At the 9th European Bioplastics Conference, it was hard to miss the sheer passion of Molly Morse, Mango Materials CEO, when she talked about the ambitions and the achievements of this start-up company, of which she is a co-founder.
As she describes it, the company has developed a very simple process that offers a win-win proposition for the environment. "Methane is a problem. It's a greenhouse gas that's twenty times more harmful to the environment that carbon dioxide," she said. "We take that methane, and using our patent-protected, biological process, transform it into a biopolymer, which means less waste, and it's cheap."
Cheaper, at least than the plant-based sugars used in many other processes, which means that the costs of production are also much lower, in addition to the fact that the organisms used by the company are all 'wild' - there is no genetic manipulation involved, only a process of natural selection. This also contributes to keeping the costs down.
"It can be any methane," Morse continued. "We feed it to our unique bacteria in the bioreactor, who turn it into the bio polyester PHB - a kind of PHA - inside their cell walls. We then harvest the PHB in powder form, clean it, dry it and convert it if necessary into pellets, which we deliver to processors. At the end of life, the products can be anaerobically digested in a process that yields new methane feedstock. So we create a plastic in a closed-loop process that is both affordable, and eco-friendly."
Mango Materials currently uses waste methane gas that is produced from anaerobic digestion of waste at wastewater treatment plants or waste methane gas that is produced from waste decomposition at landfills, agricultural facilities, or other industries. But is there enough methane around to ensure a steady supply of feedstock for Mango Material's PHB?
According to Morse, this is not a concern. She noted that there is enough unused, methane produced by landfills in California alone to yield more than 100 million pounds per year of plastic. The company reckons that in the U.S., some 3 billion pounds of feedstock are available per year. "Wherever there are people, is methane," she said. "To produce 1 gram of PHB you need 3.4 grams of methane. And we can actually co-locate, at the site of the methane."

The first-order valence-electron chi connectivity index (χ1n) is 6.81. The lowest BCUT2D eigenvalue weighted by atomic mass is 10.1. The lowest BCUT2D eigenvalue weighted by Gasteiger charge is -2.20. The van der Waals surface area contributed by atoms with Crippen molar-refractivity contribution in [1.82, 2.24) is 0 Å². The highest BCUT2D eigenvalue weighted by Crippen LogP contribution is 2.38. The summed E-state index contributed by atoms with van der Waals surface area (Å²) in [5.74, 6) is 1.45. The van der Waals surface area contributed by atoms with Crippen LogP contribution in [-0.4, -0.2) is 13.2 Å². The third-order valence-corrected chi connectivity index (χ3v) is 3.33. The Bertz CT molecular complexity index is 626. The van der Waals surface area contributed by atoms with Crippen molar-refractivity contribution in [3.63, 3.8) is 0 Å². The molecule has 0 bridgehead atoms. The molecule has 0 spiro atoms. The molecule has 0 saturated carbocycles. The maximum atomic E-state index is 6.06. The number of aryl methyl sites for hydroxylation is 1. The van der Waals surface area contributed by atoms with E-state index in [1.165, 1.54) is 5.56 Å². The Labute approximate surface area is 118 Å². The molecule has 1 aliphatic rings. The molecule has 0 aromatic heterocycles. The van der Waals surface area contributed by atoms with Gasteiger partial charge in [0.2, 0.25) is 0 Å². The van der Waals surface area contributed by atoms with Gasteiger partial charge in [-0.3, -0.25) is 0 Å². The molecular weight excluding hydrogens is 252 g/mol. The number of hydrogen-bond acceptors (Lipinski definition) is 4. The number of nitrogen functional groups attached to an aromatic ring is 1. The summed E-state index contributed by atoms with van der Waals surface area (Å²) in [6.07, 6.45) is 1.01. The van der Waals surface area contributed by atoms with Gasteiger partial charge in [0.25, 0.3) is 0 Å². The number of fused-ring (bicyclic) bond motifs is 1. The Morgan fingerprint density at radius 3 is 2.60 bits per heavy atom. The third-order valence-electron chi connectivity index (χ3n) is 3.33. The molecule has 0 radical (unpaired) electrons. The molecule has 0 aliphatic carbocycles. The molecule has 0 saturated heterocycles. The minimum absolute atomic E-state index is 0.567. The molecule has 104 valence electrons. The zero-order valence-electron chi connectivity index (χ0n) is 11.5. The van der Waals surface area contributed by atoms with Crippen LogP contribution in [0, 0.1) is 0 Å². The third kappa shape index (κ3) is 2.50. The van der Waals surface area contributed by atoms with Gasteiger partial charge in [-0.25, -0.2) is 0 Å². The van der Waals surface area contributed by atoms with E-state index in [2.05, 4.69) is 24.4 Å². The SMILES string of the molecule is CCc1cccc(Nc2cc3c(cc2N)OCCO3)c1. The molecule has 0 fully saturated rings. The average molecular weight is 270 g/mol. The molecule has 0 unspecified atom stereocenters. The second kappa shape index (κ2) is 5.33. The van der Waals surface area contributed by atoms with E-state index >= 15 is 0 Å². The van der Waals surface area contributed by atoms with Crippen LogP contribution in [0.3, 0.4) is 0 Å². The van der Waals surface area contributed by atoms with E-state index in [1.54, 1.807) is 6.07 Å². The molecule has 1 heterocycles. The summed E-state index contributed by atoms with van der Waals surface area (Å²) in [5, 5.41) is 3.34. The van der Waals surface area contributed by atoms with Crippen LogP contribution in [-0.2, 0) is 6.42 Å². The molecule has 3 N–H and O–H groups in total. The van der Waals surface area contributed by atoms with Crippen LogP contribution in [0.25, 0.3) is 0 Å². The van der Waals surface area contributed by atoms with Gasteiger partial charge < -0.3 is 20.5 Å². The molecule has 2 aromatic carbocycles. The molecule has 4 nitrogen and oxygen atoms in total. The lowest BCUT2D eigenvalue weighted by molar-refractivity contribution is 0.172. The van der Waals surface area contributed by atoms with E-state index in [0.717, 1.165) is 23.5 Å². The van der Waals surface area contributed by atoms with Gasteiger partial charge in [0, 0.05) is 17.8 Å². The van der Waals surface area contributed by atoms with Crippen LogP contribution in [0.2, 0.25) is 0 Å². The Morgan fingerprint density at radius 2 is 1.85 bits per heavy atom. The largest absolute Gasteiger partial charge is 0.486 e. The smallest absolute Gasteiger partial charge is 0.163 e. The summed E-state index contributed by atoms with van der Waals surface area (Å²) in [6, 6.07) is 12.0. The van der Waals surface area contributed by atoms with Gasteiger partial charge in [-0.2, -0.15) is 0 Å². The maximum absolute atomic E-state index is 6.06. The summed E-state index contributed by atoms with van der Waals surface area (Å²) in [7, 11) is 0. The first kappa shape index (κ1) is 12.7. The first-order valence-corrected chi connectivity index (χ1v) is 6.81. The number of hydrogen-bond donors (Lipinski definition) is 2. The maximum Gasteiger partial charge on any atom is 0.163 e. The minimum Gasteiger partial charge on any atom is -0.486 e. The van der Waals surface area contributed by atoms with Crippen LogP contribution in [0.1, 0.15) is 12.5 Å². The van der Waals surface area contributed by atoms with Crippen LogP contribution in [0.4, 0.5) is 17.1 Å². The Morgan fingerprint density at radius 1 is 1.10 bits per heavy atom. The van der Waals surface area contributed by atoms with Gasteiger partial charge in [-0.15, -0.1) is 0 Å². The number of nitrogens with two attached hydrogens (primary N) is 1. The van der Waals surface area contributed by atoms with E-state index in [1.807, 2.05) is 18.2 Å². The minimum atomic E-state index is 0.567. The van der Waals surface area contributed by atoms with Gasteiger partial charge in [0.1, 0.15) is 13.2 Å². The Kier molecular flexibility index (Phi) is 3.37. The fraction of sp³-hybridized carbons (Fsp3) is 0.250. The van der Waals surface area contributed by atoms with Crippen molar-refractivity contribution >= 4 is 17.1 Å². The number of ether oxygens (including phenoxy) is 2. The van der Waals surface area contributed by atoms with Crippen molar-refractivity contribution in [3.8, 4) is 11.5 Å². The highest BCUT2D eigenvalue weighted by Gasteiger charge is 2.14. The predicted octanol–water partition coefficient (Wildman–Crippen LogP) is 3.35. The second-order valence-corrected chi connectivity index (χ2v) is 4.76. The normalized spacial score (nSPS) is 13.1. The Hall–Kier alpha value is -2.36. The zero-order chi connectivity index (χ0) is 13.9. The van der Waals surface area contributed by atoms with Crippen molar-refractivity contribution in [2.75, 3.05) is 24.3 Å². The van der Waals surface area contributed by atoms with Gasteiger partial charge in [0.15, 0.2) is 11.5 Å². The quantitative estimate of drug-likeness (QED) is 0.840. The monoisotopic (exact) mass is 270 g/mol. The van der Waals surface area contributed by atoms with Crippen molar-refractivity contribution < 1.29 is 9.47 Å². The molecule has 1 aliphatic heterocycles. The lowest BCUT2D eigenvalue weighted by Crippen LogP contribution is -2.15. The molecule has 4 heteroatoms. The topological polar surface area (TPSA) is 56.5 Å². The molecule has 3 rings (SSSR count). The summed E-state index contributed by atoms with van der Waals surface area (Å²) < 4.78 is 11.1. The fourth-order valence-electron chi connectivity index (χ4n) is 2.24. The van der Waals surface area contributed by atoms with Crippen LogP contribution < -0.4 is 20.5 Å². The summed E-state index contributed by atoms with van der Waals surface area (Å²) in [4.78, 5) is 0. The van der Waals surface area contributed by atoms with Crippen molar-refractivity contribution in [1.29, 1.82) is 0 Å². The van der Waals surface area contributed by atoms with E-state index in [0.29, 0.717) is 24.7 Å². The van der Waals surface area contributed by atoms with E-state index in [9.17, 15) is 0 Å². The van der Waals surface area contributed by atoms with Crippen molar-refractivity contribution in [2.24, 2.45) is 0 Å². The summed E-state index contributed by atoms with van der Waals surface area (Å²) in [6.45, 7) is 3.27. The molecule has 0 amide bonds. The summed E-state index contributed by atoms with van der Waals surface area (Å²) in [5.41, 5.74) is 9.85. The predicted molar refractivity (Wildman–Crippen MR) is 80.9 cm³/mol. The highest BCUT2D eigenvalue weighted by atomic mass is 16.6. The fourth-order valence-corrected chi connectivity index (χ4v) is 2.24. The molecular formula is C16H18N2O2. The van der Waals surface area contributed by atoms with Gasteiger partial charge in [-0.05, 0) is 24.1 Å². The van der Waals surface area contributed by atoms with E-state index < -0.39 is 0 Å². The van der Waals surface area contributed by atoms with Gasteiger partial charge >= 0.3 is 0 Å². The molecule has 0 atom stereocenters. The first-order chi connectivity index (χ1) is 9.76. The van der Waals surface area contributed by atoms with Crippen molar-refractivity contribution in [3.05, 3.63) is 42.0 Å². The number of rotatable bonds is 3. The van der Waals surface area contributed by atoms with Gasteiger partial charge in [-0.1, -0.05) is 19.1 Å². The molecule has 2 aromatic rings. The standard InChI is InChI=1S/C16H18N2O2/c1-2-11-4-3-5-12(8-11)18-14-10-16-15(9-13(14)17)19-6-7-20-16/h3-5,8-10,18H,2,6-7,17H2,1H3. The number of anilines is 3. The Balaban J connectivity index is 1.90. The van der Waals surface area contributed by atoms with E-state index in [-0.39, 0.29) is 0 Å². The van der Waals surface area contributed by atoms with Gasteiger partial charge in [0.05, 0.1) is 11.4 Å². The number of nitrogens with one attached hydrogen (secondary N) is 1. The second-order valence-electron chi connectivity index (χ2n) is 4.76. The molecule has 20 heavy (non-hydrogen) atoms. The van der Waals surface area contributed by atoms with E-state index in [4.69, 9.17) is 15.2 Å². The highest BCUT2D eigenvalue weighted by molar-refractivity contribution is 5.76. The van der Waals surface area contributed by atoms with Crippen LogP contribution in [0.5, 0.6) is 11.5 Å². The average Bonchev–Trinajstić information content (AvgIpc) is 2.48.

The company's goal is to reach price parity with comparable, conventional plastics, such as PP, LDPE and HDPE, however, to do so, the process needs to repeatable at scale - something the company is working hard to achieve within the next year or two. Ultimately, the aim is to be able to sell the material at a dollar per pound, "but we need to scale the process up to make it at that price." To that end, the company is developing a Mango "standard" plant, which will have a production capacity of 1000 metric tons per year. The idea is to locate these standard plants on site - for example at a wastewater treatment plant, dairy farm or landfill - to handle the methane produced there. "Using methane to make the plastic is much more economically advantageous than using the gas, for example, to generate heat or electricity," said Morse.
PHB is a biobased, but also a biodegradable, material. It degrades in anaerobic environments and, in the right conditions, in the marine environment as well. For this reason, the company is looking at applications where biodegradability is key, such as agricultural films.
"One of the applications that I am very excited about is, for example, replacing the PE micro beads in personal care products, such as scrubs and face wash, with our PHB. It's a challenging one, but our materials won't persist in most environments, so this is an application that looks very promising. It's one of the first that we certainly will be pursuing."